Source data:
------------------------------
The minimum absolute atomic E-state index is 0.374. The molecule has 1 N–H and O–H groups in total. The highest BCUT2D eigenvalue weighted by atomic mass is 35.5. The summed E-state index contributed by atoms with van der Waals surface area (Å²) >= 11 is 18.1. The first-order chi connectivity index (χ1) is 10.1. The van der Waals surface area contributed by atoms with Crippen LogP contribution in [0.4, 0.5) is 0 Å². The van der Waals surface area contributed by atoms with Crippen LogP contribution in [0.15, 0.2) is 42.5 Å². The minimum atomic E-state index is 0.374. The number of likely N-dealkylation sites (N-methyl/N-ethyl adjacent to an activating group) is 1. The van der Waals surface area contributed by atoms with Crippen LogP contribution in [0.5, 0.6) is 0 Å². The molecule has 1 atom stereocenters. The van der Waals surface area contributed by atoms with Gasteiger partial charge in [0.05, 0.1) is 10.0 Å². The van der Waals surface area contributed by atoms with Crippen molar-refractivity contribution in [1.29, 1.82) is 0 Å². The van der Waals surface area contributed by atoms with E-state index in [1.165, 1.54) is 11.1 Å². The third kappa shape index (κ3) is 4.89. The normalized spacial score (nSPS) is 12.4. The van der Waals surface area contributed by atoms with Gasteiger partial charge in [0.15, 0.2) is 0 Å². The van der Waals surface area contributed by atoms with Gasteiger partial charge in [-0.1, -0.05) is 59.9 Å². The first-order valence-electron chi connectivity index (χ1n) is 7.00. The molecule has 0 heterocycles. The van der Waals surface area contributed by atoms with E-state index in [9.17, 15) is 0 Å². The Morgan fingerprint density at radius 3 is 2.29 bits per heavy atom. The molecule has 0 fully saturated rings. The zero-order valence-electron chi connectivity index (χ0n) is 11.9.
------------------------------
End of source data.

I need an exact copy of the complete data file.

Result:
The minimum absolute atomic E-state index is 0.374. The molecule has 1 N–H and O–H groups in total. The highest BCUT2D eigenvalue weighted by atomic mass is 35.5. The summed E-state index contributed by atoms with van der Waals surface area (Å²) >= 11 is 18.1. The first-order chi connectivity index (χ1) is 10.1. The van der Waals surface area contributed by atoms with Crippen LogP contribution in [0.4, 0.5) is 0 Å². The van der Waals surface area contributed by atoms with Crippen LogP contribution in [0.15, 0.2) is 42.5 Å². The minimum atomic E-state index is 0.374. The number of likely N-dealkylation sites (N-methyl/N-ethyl adjacent to an activating group) is 1. The van der Waals surface area contributed by atoms with Crippen LogP contribution in [0.5, 0.6) is 0 Å². The molecule has 1 atom stereocenters. The van der Waals surface area contributed by atoms with Gasteiger partial charge in [0.05, 0.1) is 10.0 Å². The van der Waals surface area contributed by atoms with Crippen molar-refractivity contribution in [1.29, 1.82) is 0 Å². The van der Waals surface area contributed by atoms with E-state index in [1.165, 1.54) is 11.1 Å². The third kappa shape index (κ3) is 4.89. The normalized spacial score (nSPS) is 12.4. The van der Waals surface area contributed by atoms with Gasteiger partial charge in [0.15, 0.2) is 0 Å². The van der Waals surface area contributed by atoms with Gasteiger partial charge in [-0.1, -0.05) is 59.9 Å². The first-order valence-electron chi connectivity index (χ1n) is 7.00. The molecule has 0 heterocycles. The van der Waals surface area contributed by atoms with E-state index in [9.17, 15) is 0 Å². The Morgan fingerprint density at radius 3 is 2.29 bits per heavy atom. The molecule has 0 fully saturated rings. The zero-order valence-electron chi connectivity index (χ0n) is 11.9.